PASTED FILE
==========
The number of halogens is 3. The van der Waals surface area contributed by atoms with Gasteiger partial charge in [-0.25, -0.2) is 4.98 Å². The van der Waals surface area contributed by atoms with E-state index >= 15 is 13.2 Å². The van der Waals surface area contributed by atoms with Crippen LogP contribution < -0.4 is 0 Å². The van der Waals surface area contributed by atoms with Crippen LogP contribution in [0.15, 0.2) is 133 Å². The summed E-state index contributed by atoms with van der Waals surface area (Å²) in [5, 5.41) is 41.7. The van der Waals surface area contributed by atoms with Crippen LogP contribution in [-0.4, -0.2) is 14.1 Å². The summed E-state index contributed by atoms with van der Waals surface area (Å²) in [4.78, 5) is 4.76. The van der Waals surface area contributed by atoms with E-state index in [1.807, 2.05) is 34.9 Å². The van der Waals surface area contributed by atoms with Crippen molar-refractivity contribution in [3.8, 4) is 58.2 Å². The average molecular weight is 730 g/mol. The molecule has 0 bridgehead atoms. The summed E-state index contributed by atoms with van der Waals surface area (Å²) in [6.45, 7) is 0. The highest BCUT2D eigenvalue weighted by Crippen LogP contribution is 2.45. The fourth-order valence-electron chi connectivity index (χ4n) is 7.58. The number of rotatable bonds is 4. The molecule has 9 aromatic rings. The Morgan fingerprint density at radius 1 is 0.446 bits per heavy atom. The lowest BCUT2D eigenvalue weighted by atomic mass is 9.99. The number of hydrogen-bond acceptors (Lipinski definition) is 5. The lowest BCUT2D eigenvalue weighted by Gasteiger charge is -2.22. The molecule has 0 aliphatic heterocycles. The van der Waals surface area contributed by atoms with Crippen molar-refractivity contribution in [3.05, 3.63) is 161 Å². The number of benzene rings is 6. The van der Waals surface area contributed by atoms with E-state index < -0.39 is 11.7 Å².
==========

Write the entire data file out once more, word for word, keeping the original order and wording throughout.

The number of halogens is 3. The van der Waals surface area contributed by atoms with Gasteiger partial charge in [-0.25, -0.2) is 4.98 Å². The van der Waals surface area contributed by atoms with E-state index >= 15 is 13.2 Å². The van der Waals surface area contributed by atoms with Crippen LogP contribution < -0.4 is 0 Å². The van der Waals surface area contributed by atoms with Crippen LogP contribution in [0.15, 0.2) is 133 Å². The summed E-state index contributed by atoms with van der Waals surface area (Å²) in [5, 5.41) is 41.7. The van der Waals surface area contributed by atoms with Crippen LogP contribution in [-0.4, -0.2) is 14.1 Å². The summed E-state index contributed by atoms with van der Waals surface area (Å²) in [4.78, 5) is 4.76. The van der Waals surface area contributed by atoms with E-state index in [1.807, 2.05) is 34.9 Å². The van der Waals surface area contributed by atoms with Crippen molar-refractivity contribution in [3.8, 4) is 58.2 Å². The average molecular weight is 730 g/mol. The molecule has 0 bridgehead atoms. The summed E-state index contributed by atoms with van der Waals surface area (Å²) in [6.45, 7) is 0. The highest BCUT2D eigenvalue weighted by Crippen LogP contribution is 2.45. The fourth-order valence-electron chi connectivity index (χ4n) is 7.58. The number of rotatable bonds is 4. The molecule has 9 aromatic rings. The Morgan fingerprint density at radius 1 is 0.446 bits per heavy atom. The lowest BCUT2D eigenvalue weighted by atomic mass is 9.99. The number of hydrogen-bond acceptors (Lipinski definition) is 5. The lowest BCUT2D eigenvalue weighted by Gasteiger charge is -2.22. The molecule has 0 aliphatic heterocycles. The van der Waals surface area contributed by atoms with Crippen molar-refractivity contribution in [3.05, 3.63) is 161 Å². The number of benzene rings is 6. The van der Waals surface area contributed by atoms with E-state index < -0.39 is 11.7 Å².